Friday, August 24, 2012

Using Poetic Forms, Part 3: The Sestina

The sestina is a much longer and more intricate form than the sonnet, since it spans 39 lines. It involves an enormous amount of repetition. That’s the key. The words that end the lines in the first stanza recur in a weave, according to a prescribed pattern.

The sestina keeps switching back on itself like a road winding up a steep mountain, because the form uses the same end words seven times in the poem. For this reason, the sestina lends itself to a question or conundrum that has many facets or variations. The sestina can also be playful, because inserting those words can make the poem a game the poet is playing with the reader’s anticipation of the repetition. This can be particularly fun and challenging when a poet uses homonyms of the end words as variations.

The sestina is a form that has an intricate, mathematical structure. The words that end the lines in the first stanza recur at the end of the lines in the second stanza, in this order: 6-1, 5-2, 4-3. Notice how each pair adds up to seven, the number of stanzas in the whole poem. The last end word in stanza one becomes the first end word in stanza two. Then the second stanza becomes the template for the third, repeating in the same weave, so that the last end word in stanza two becomes the first in stanza three, etc.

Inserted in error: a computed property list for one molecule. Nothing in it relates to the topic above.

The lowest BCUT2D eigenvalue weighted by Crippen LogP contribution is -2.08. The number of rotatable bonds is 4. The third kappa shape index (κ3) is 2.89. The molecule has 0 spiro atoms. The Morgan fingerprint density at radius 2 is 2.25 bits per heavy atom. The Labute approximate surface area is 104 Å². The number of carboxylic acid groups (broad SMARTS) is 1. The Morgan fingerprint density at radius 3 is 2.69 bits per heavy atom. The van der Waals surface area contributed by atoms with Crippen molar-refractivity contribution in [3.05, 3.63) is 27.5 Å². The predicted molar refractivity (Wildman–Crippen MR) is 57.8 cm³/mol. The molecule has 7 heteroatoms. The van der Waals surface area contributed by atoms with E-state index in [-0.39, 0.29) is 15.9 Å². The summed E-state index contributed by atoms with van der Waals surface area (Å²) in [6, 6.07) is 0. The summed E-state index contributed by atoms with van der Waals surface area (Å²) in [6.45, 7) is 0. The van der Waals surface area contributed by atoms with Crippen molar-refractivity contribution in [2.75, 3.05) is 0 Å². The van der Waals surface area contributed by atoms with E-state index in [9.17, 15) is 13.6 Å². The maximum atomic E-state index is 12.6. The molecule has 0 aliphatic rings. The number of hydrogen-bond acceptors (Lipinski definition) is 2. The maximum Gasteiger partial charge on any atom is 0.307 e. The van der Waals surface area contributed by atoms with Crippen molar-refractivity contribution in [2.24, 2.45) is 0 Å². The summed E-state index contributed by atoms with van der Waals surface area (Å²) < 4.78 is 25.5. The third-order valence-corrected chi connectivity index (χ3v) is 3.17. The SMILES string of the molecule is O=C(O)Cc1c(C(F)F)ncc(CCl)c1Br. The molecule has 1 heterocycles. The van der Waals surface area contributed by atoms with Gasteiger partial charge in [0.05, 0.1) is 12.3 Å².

Because of this intricate weave, the sestina is also a useful form to work through an obsession or to unravel repetitive actions. One terrific example of this is Jan Clausen’s “Sestina: Winchell’s Donut House,” about working in an all-night, fast-food business. Here are the final three stanzas:

Linda came in at six, awash with light,
businesslike, making sure there’d be enough change
to get her through the rigors of the morning.
She had a hundred uniforms; I remember pink.
Sometimes she’d cheat, leave me to work alone,
sneak out to flirt in parked cars, fleeing lifetimes of grease.

I can see her cranking the hopper, measuring grease,
indefatigable, wired on coffee, just stopping to light
her cigarettes. She didn’t want to be alone.
It was only my fantasy that she could change,
stop wearing that silly, becoming pink,
burn free of the accidents, husband and children, some morning.

I remember walking home those mornings, smelling of grease,
amazed in summer’s most delicate pink early light,
to shower, change, and sleep out the hot day alone.

(Copyright © by Jan Clausen)

One thing I love about this sestina of Jan Clausen (she’s written more than one) is her choice of end words. The word “change” changes slightly each time we hear it, mirroring the meaning of the word. The repetition of the words “morning” and “light” underline the yearning of a graveyard-shift worker for a end to the long nights of labor. The word “alone” conveys the solitude of this job and the speaker’s life. “Grease” is perfect for a fast-food joint, but it also has interesting class connotations, as in “lifetimes of grease.” Finally the word “pink” suggests both the sickly sweet glazes of the donuts (“chocolate and pink-frosted” in stanza one) and the traditionally feminine coworker Linda, object of the speaker’s romantic longings during those slow nights.